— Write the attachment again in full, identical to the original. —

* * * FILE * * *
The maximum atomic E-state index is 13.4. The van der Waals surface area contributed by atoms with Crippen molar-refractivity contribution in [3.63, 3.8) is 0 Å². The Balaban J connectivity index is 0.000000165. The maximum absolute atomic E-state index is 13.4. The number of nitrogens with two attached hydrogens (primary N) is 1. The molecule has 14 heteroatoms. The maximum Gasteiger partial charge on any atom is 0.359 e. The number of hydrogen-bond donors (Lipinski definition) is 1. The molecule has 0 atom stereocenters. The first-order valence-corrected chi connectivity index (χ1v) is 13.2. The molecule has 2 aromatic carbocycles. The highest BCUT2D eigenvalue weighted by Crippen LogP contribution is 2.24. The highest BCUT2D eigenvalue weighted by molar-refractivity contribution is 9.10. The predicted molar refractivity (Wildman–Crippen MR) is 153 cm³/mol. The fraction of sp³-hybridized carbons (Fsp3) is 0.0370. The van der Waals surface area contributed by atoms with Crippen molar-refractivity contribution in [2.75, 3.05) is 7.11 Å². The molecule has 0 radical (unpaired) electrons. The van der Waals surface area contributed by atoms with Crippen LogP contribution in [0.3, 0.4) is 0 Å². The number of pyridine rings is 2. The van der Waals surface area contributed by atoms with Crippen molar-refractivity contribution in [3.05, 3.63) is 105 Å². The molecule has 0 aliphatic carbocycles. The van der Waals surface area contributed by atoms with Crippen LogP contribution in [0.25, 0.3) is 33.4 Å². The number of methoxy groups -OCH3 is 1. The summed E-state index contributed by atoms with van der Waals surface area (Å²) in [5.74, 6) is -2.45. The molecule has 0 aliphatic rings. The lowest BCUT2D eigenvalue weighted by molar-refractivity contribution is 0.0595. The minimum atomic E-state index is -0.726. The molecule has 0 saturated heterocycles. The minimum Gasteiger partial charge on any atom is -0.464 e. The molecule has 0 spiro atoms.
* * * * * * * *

The maximum atomic E-state index is 13.4. The van der Waals surface area contributed by atoms with Crippen molar-refractivity contribution in [3.63, 3.8) is 0 Å². The Balaban J connectivity index is 0.000000165. The maximum absolute atomic E-state index is 13.4. The number of nitrogens with two attached hydrogens (primary N) is 1. The molecule has 14 heteroatoms. The maximum Gasteiger partial charge on any atom is 0.359 e. The number of hydrogen-bond donors (Lipinski definition) is 1. The molecule has 0 atom stereocenters. The first-order valence-corrected chi connectivity index (χ1v) is 13.2. The molecule has 2 aromatic carbocycles. The highest BCUT2D eigenvalue weighted by Crippen LogP contribution is 2.24. The highest BCUT2D eigenvalue weighted by molar-refractivity contribution is 9.10. The predicted molar refractivity (Wildman–Crippen MR) is 153 cm³/mol. The fraction of sp³-hybridized carbons (Fsp3) is 0.0370. The van der Waals surface area contributed by atoms with Crippen molar-refractivity contribution in [2.75, 3.05) is 7.11 Å². The molecule has 0 radical (unpaired) electrons. The van der Waals surface area contributed by atoms with Crippen LogP contribution in [0.3, 0.4) is 0 Å². The number of pyridine rings is 2. The van der Waals surface area contributed by atoms with Crippen molar-refractivity contribution in [3.05, 3.63) is 105 Å². The molecule has 0 aliphatic carbocycles. The van der Waals surface area contributed by atoms with Crippen LogP contribution in [0.25, 0.3) is 33.4 Å². The number of methoxy groups -OCH3 is 1. The summed E-state index contributed by atoms with van der Waals surface area (Å²) in [5.74, 6) is -2.45. The molecule has 0 aliphatic rings. The lowest BCUT2D eigenvalue weighted by molar-refractivity contribution is 0.0595. The minimum atomic E-state index is -0.726. The molecule has 0 saturated heterocycles. The minimum Gasteiger partial charge on any atom is -0.464 e. The molecule has 0 spiro atoms.